Storyline: John Wall Trade?

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After months of speculation surrounding the future of players like John Wall, Bradley Beal and Otto Porter Jr. amid the Wizards’ struggles, team owner Ted Leonsis went on the record to confirm his star players won’t be involved in trade talks ahead of the Feb. 7 trade deadline. “I love when they go, ‘trade Bradley Beal. Trade John Wall. Trade Otto Porter.’ And I go ‘ok, for who?’ We’re not trading any of those players… wouldn’t throw in the towel on this core,” Leonsis said during an interview with WTOP radio.
6 months ago via ESPN

NBA teams remain uncertain about the trade bonus in John Wall’s contract, league sources confirmed to ESPN. As Adrian Wojnarowski reported earlier this month, the All-Star point guard — along with the rest of the Washington Wizards’ roster — is available to discuss in trade scenarios. Interest in Wall is close to nonexistent around the league, per sources. Still, teams are going through the complicated exercise of trying to understand how a Wall trade would even work.

The Washington Wizards are floundering at 7-12. While the Wizards are only two games back of the eighth seed in the Eastern Conference, the dysfunction in Washington is leading to widespread speculation that the organization will blow things up and trade away major players like John Wall or Bradley Beal. “John Wall is a very different situation [from Bradley Beal],” said Wojnarowski on the Woj Pod. “You can count on one hand, and probably with just a couple of fingers places that really might have interest in taking his contract on and what it all means to bring him in. “I would never say there’s no market for John Wall, but I think Bradley Beal has a much broader market. But if Washington was going to do something, they would have to get every last asset they could for Bradley Beal.”

Though an ESPN report suggested that the Wizards are willing to move anyone on the roster in possible trades — including cornerstones Wall and Beal — league sources dispute whether that’s a plan the franchise is truly willing to execute. For one, the value for every Wizard, including the all-star backcourt, couldn’t be any lower than it is right now. Some have suggested that a public shaming might be a necessary wake-up call for players who have become way too comfortable with the fat contracts owner Ted Leonsis has handed out in recent years.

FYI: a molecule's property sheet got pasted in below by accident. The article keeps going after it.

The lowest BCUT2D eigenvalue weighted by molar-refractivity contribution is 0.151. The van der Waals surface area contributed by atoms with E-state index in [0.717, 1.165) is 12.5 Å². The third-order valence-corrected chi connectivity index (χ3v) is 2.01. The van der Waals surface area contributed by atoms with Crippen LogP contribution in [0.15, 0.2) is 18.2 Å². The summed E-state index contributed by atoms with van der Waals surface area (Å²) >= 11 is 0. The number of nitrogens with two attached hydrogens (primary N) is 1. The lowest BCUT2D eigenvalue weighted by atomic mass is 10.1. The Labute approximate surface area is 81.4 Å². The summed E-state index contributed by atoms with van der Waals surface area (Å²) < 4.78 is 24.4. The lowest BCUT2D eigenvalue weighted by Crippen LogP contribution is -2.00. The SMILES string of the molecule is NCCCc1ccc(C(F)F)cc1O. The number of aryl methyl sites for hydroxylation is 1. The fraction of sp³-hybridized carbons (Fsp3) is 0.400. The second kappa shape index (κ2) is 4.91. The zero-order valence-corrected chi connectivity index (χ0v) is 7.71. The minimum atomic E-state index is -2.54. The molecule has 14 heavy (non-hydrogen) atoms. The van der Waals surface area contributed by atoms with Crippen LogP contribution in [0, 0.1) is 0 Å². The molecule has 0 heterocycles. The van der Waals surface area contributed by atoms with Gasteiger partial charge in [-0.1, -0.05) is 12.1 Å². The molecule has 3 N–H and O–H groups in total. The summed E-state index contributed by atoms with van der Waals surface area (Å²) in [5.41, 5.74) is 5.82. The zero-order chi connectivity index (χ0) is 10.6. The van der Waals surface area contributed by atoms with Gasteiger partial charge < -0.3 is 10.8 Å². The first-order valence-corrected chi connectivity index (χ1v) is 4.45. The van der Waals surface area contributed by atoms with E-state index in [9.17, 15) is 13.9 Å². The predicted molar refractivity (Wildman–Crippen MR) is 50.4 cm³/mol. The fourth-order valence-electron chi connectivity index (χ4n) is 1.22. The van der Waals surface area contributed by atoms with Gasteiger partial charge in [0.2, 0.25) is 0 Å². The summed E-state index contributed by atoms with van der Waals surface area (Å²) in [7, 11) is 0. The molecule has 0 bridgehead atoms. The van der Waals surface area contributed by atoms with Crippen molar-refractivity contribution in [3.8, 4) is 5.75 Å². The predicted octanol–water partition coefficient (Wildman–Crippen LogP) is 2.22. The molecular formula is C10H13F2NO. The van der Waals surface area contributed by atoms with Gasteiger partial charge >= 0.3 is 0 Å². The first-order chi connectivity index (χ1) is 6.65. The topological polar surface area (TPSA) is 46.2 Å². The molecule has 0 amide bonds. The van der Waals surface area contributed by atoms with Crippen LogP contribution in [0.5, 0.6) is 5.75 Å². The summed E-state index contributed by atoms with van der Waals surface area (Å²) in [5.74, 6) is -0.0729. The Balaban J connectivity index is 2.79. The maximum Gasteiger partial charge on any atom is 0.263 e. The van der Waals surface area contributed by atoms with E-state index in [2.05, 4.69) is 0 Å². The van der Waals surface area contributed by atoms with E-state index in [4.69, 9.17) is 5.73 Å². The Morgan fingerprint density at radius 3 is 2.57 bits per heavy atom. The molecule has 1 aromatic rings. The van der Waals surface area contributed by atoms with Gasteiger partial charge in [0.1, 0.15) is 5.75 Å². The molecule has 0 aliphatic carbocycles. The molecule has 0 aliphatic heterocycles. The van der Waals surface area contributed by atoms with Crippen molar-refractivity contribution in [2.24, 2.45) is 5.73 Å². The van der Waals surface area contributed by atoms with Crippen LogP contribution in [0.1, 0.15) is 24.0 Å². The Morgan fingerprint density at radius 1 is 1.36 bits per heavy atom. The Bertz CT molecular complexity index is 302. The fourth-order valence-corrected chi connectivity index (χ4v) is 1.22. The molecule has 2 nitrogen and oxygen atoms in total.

“With the news we had today, that’s either going to boost us or fuck us up a little bit,” Bradley Beal told The Athletic after Monday’s practice. “We’ll see. “We’ve already aired out a lot of our problems the last couple of years. It’s not like any of our stuff is a secret,” Beal said. “We just got to do it on the floor. It’s not like we have bad character guys or bad guys. We’re just not getting it [done] in between the lines… Maybe it’s entitlement. Maybe we’re too cool. Maybe we feel we can flip it on a switch. All the things we’ve said in the past that’s been a problem with us. I don’t know. That’s the annoying part about it. You can’t pinpoint it as one thing.”

Although Washington may be floundering during a 5-11 start to the season, there is a belief that the team has zero plans to move on from either of its franchise cornerstones, based on conversations with multiple league sources who have familiarity with the Wizards and how their front office operates. A Wizards spokesman, meanwhile, cited team policy by saying President of Basketball Operations Ernie Grunfeld “doesn’t comment on rumors, so he won’t comment on this one.”